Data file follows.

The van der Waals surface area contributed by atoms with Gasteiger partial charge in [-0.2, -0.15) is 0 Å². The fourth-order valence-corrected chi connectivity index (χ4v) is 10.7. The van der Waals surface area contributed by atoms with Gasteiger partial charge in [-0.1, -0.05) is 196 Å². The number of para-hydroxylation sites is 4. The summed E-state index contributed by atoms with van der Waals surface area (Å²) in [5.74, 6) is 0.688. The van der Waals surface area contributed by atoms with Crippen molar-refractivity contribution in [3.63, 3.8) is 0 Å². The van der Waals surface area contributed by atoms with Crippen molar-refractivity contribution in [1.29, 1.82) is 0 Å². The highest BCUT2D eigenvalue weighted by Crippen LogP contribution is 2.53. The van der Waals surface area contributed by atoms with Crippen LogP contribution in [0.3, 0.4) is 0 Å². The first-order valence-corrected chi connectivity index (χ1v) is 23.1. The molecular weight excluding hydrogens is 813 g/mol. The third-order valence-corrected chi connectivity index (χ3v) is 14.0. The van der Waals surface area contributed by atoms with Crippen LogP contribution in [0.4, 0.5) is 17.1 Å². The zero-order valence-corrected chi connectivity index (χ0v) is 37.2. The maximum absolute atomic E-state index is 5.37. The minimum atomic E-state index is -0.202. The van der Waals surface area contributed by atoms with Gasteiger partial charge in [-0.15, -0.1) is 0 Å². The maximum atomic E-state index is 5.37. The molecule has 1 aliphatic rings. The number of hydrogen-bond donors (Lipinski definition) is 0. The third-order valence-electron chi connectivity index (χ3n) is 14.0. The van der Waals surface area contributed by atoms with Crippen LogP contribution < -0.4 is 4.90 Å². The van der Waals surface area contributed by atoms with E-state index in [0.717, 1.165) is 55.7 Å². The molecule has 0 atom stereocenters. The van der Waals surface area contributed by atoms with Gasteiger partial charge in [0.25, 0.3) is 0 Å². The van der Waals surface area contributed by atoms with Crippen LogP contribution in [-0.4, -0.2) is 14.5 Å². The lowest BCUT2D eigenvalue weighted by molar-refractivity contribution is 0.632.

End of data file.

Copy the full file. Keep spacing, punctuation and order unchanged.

The van der Waals surface area contributed by atoms with Gasteiger partial charge in [-0.2, -0.15) is 0 Å². The fourth-order valence-corrected chi connectivity index (χ4v) is 10.7. The van der Waals surface area contributed by atoms with Gasteiger partial charge in [-0.1, -0.05) is 196 Å². The number of para-hydroxylation sites is 4. The summed E-state index contributed by atoms with van der Waals surface area (Å²) in [5.74, 6) is 0.688. The van der Waals surface area contributed by atoms with Crippen molar-refractivity contribution in [3.63, 3.8) is 0 Å². The van der Waals surface area contributed by atoms with Crippen molar-refractivity contribution in [1.29, 1.82) is 0 Å². The highest BCUT2D eigenvalue weighted by Crippen LogP contribution is 2.53. The van der Waals surface area contributed by atoms with Crippen LogP contribution in [0.3, 0.4) is 0 Å². The first-order valence-corrected chi connectivity index (χ1v) is 23.1. The molecular weight excluding hydrogens is 813 g/mol. The third-order valence-corrected chi connectivity index (χ3v) is 14.0. The van der Waals surface area contributed by atoms with Crippen LogP contribution in [0.4, 0.5) is 17.1 Å². The zero-order valence-corrected chi connectivity index (χ0v) is 37.2. The maximum absolute atomic E-state index is 5.37. The minimum atomic E-state index is -0.202. The van der Waals surface area contributed by atoms with Gasteiger partial charge in [-0.15, -0.1) is 0 Å². The maximum atomic E-state index is 5.37. The molecule has 1 aliphatic rings. The number of hydrogen-bond donors (Lipinski definition) is 0. The third-order valence-electron chi connectivity index (χ3n) is 14.0. The van der Waals surface area contributed by atoms with Crippen LogP contribution < -0.4 is 4.90 Å². The van der Waals surface area contributed by atoms with E-state index in [0.717, 1.165) is 55.7 Å². The molecule has 0 atom stereocenters. The van der Waals surface area contributed by atoms with Gasteiger partial charge in [0.25, 0.3) is 0 Å². The van der Waals surface area contributed by atoms with Crippen LogP contribution in [-0.4, -0.2) is 14.5 Å². The lowest BCUT2D eigenvalue weighted by molar-refractivity contribution is 0.632.